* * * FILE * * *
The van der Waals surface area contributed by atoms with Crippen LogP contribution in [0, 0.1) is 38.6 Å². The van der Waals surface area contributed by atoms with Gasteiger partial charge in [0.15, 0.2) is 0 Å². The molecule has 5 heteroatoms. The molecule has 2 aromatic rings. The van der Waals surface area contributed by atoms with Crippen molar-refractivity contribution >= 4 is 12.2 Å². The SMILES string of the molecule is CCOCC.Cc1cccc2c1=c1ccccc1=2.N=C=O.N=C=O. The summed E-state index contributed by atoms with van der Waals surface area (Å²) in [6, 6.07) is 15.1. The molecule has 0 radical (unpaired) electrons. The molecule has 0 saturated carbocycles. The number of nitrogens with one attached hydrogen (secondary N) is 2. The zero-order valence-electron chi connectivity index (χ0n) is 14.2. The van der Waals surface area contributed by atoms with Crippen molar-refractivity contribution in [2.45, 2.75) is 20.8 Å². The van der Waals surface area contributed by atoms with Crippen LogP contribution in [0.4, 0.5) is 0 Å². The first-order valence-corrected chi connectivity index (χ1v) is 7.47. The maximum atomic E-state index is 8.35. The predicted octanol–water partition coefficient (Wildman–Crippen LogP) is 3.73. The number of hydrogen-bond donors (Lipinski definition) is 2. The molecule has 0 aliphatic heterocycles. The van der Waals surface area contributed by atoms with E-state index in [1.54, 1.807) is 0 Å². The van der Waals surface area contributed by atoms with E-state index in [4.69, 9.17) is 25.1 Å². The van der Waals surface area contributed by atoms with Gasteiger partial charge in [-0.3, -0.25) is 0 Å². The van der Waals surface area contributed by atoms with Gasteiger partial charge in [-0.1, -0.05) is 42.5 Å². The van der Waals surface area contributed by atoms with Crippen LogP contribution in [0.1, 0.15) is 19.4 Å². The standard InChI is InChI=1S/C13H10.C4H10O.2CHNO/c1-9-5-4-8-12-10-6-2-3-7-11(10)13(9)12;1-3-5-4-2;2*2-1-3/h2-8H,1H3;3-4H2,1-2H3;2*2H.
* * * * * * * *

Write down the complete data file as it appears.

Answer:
The van der Waals surface area contributed by atoms with Crippen LogP contribution in [0, 0.1) is 38.6 Å². The van der Waals surface area contributed by atoms with Gasteiger partial charge in [0.15, 0.2) is 0 Å². The molecule has 5 heteroatoms. The molecule has 2 aromatic rings. The van der Waals surface area contributed by atoms with Crippen molar-refractivity contribution >= 4 is 12.2 Å². The SMILES string of the molecule is CCOCC.Cc1cccc2c1=c1ccccc1=2.N=C=O.N=C=O. The summed E-state index contributed by atoms with van der Waals surface area (Å²) in [6, 6.07) is 15.1. The molecule has 0 radical (unpaired) electrons. The molecule has 0 saturated carbocycles. The number of nitrogens with one attached hydrogen (secondary N) is 2. The zero-order valence-electron chi connectivity index (χ0n) is 14.2. The van der Waals surface area contributed by atoms with Crippen molar-refractivity contribution in [2.45, 2.75) is 20.8 Å². The van der Waals surface area contributed by atoms with Crippen LogP contribution in [0.4, 0.5) is 0 Å². The first-order valence-corrected chi connectivity index (χ1v) is 7.47. The maximum atomic E-state index is 8.35. The predicted octanol–water partition coefficient (Wildman–Crippen LogP) is 3.73. The number of hydrogen-bond donors (Lipinski definition) is 2. The molecule has 0 aliphatic heterocycles. The van der Waals surface area contributed by atoms with E-state index in [1.54, 1.807) is 0 Å². The van der Waals surface area contributed by atoms with E-state index in [4.69, 9.17) is 25.1 Å². The van der Waals surface area contributed by atoms with Gasteiger partial charge in [-0.3, -0.25) is 0 Å². The van der Waals surface area contributed by atoms with Gasteiger partial charge in [-0.1, -0.05) is 42.5 Å². The van der Waals surface area contributed by atoms with Crippen LogP contribution in [0.1, 0.15) is 19.4 Å². The standard InChI is InChI=1S/C13H10.C4H10O.2CHNO/c1-9-5-4-8-12-10-6-2-3-7-11(10)13(9)12;1-3-5-4-2;2*2-1-3/h2-8H,1H3;3-4H2,1-2H3;2*2H.